Dollar Recovers Partly at Start of New Week

October 4, 2010

The dollar is higher, European stocks are lower, China was closed, and markets await central bank decisions and U.S. labor market data.  British, U.S. and Japanese travelers are being warned about escalated dangers of terrorism in continental Europe at hotels, modes of transportation, and other places where tourists might be.

The dollar recouped 0.7% against the euro, 0.5% relative to the Aussie dollar, 0.4% versus the kiwi, 0.3% against sterling and 0.2% against the Canadian dollar.  Dollar/yen is steady at 83.32, and dollar/Swissy edged 0.1% lower.  Nobel Laureate Professor Joseph Stiglitz called the euro’s prospects as a currency bleak and expressed some doubt that it would survive.  Investors remain suspicious that Japanese authorities may be manipulating the yen behind the scenes.

After last week’s poor performance in European equities, the German Dax and Paris Cac are down by a further 1.1%, and the British Ftse is off 0.5%.  In the Pacific Rim where China will be shut until Friday, stocks rose 1.0% in Australia, 1.2% in Hong Kong, 0.9% in Singapore, 0.6% in Indonesia, and 0.5% in New Zealand, but equities eased 0.3% in Japan, 0.8% in Sri Lanka, and 1.5% in Thailand.

Ten-year sovereign bond yields fell 5 basis points in Great Britain, 4 bps in Germany, and 1 basis point in Japan.

Drops of 0.8% in oil prices to $80.97 per barrel and 0.1% in gold prices to $1316.40 per ounce also signaled a more guarded investor mood.

Australia and Japan are first up in a list of important interest rate decisions due this week.  Investors are split over whether the Reserve Bank of Australia raises rates.  The Bank of Japan is expected to announce some kind of quantitative easing move, but the question is whether such will be cosmetic or meaningful.  The BOJ usually opts for the latter.

With great fanfare, Japanese officials said in mid-September that intervention then, which was believed to have totaled about $20 billion, would not be sterilized, that is reabsorbed from the money market by other operations.  However, Japanese monetary base figures released today cast doubt on that promise.  The base in September was 5.8% greater than a year earlier and JPY 4.3 trillion less than in August.  The monetary base also rose 5.8% on year in the whole third quarter, the same pace as in 2009 as a whole.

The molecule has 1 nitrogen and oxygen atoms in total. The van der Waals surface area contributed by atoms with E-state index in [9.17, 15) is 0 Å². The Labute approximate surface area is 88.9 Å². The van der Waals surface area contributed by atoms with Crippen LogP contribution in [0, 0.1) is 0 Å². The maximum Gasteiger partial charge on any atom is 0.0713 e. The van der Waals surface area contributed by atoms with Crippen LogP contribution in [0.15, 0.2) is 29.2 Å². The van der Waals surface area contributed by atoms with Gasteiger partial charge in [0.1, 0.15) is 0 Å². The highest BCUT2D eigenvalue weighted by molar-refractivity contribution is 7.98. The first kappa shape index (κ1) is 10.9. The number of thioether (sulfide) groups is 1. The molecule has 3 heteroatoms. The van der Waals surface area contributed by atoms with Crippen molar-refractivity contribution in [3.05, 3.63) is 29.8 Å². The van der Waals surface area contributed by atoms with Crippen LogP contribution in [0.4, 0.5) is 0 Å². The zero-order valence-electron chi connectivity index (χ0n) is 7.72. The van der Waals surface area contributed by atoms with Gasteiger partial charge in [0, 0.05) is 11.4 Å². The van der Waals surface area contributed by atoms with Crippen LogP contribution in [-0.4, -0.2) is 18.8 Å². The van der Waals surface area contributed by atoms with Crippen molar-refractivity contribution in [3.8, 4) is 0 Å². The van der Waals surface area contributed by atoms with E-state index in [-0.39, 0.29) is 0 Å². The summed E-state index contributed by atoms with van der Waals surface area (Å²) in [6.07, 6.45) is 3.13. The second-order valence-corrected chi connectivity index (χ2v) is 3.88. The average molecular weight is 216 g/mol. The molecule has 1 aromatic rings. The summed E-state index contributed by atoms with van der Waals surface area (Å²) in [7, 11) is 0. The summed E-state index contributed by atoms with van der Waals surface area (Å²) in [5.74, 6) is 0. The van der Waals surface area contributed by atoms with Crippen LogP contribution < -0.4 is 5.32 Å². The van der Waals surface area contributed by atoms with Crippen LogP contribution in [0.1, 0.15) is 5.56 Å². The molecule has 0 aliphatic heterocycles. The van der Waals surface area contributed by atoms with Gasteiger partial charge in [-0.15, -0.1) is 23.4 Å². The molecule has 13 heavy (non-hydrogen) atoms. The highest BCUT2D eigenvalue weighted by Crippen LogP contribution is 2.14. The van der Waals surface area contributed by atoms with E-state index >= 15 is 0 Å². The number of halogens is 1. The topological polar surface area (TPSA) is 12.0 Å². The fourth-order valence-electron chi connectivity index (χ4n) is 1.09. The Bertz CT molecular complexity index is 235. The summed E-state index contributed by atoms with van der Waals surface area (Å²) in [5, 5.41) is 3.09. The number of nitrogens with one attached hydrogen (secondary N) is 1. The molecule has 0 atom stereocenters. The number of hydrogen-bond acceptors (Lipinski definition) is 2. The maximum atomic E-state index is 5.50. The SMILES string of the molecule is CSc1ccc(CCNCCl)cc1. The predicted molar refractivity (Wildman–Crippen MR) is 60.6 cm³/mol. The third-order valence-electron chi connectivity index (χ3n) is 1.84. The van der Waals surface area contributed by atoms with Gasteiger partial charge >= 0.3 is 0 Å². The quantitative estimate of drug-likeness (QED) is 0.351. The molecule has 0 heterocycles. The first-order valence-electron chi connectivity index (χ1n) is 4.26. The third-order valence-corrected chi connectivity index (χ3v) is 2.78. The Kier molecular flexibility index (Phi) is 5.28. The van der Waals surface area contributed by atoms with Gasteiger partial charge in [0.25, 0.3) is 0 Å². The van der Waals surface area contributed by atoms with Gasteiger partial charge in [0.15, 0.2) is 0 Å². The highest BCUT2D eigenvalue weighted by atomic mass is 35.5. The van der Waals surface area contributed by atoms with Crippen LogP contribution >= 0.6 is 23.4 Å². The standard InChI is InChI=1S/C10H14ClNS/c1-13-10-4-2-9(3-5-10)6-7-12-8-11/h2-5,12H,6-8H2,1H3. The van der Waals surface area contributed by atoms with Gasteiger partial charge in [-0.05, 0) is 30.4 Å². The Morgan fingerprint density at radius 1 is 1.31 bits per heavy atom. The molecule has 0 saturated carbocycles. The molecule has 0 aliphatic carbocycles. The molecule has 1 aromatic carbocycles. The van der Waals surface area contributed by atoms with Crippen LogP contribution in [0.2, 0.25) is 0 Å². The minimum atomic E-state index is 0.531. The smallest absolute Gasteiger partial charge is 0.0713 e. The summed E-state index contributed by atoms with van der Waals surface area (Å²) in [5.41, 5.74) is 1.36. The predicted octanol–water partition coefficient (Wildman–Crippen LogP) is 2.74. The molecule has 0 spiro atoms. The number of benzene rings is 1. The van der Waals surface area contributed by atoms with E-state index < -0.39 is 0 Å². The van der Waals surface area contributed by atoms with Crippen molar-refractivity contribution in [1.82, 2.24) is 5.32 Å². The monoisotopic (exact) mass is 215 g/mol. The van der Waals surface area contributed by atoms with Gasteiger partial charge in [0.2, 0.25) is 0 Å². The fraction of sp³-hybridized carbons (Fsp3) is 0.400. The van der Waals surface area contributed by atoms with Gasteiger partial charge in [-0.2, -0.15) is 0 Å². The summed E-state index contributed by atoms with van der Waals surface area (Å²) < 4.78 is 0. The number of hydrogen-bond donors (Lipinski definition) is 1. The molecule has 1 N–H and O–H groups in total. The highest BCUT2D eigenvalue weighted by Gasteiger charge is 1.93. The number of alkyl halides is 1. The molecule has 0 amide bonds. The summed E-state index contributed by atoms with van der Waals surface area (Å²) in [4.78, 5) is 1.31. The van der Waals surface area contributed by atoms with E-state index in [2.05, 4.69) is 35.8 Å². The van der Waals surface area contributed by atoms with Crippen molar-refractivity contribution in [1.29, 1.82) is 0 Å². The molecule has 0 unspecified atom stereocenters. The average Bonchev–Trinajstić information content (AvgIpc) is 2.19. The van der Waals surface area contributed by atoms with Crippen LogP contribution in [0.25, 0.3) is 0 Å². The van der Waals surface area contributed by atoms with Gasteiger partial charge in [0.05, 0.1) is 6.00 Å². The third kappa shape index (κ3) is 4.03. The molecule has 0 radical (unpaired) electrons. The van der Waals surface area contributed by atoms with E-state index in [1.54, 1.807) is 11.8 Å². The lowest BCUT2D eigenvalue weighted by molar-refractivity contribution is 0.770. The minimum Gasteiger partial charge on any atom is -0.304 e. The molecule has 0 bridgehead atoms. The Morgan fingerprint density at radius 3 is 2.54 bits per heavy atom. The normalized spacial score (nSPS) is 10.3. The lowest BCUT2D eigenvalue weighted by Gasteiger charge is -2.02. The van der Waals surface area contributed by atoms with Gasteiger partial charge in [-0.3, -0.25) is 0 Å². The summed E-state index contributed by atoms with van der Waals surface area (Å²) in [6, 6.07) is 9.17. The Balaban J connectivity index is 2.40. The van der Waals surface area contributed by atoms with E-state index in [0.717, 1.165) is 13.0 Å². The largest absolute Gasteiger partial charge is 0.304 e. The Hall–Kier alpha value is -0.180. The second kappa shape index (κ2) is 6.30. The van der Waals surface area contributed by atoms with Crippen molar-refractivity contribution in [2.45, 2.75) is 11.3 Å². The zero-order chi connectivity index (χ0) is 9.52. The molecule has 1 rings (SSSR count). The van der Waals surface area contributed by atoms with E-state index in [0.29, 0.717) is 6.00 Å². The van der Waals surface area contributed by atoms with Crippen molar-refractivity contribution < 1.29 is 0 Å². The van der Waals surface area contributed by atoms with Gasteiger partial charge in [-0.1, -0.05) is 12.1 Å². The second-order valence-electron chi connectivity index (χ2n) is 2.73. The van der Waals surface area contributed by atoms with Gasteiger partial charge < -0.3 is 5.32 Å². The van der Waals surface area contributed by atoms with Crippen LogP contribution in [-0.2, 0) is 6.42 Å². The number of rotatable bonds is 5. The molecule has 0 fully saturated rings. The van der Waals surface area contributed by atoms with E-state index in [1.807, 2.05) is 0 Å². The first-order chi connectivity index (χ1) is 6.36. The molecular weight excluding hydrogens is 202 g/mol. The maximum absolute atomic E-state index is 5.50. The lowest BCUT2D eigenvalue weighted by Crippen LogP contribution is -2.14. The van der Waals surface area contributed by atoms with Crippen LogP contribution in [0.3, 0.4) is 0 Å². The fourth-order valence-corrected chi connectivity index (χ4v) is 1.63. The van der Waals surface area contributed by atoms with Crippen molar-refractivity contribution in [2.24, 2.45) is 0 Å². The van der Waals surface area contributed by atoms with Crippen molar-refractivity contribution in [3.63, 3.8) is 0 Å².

Japanese wage earnings were unchanged in August from a year earlier.  That was down from a 1.4% increase in July, as overtime pay growth slowed to 10.8% from 12.4%.  It will be hard for personal consumption to gain any traction.

Hong Kong retail sales volume growth slowed less than expected to 14.7% in August from 16.2% in July.

The Greek government unveils its 2011 budget proposals today.  Excessive sovereign debt in Europe and the drag of forced fiscal austerity to rein in high bond yields remain big investor concerns.  Nonetheless, the Sentix index of investor sentiment toward Euroland rose to 8.8 in October from 7.6 in September.

The Italian budget deficit in 1H10 equaled 6.1% of GDP.  Debt in that country is running around 115% of GDP.

Euroland producer price inflation settled back to 3.6% in August from 4.0% in July.  The PPI was 0.1% higher in August than July but 0.6% greater in July-August than its 2Q10 level. 

The British construction-sector purchasing managers index recovered to 53.8 in September from 52.1 in August but posted an average reading in the third quarter of 53.3 after 58.4 in the second quarter.  The strongest rate of decline in construction jobs was seen in the past six months, and business expectations weakened sharply.

German new car registrations were 18% lower in September than a year before after tumbling 27% in the year to August.

Romanian producer prices firmed 0.4% in August but slowed to an on-year pace of 6.7% from 6.9% in July.

Spanish unemployment increased 48K in September and to more than 4 million people.  There were 8.3% more unemployed workers than in September 2009.

Turkish consumer prices rose 1.2% on month and accelerated to a 12-month increase of 9.2% in September from 8.3% in August and 7.6% in July.  Producer prices climbed 0.5% on month and 8.9% on year, down from 9.0% in August.

New Zealand’s commodity price index rebounded 2.9% in September following three straight monthly drops and was merely 1% below May’s peak.

South African motor vehicle sales growth slowed to 16.6% on year in September from 36.9% in August.  U.S. auto sales growth in September was reported on Friday to be 28.5% greater than a year before in September.

U.S. factory orders and pending home sales data will be reported today, as will Mexican consumer confidence.

Copyright Larry Greenberg 2010.  All rights reserved.  No secondary distribution without express permission.

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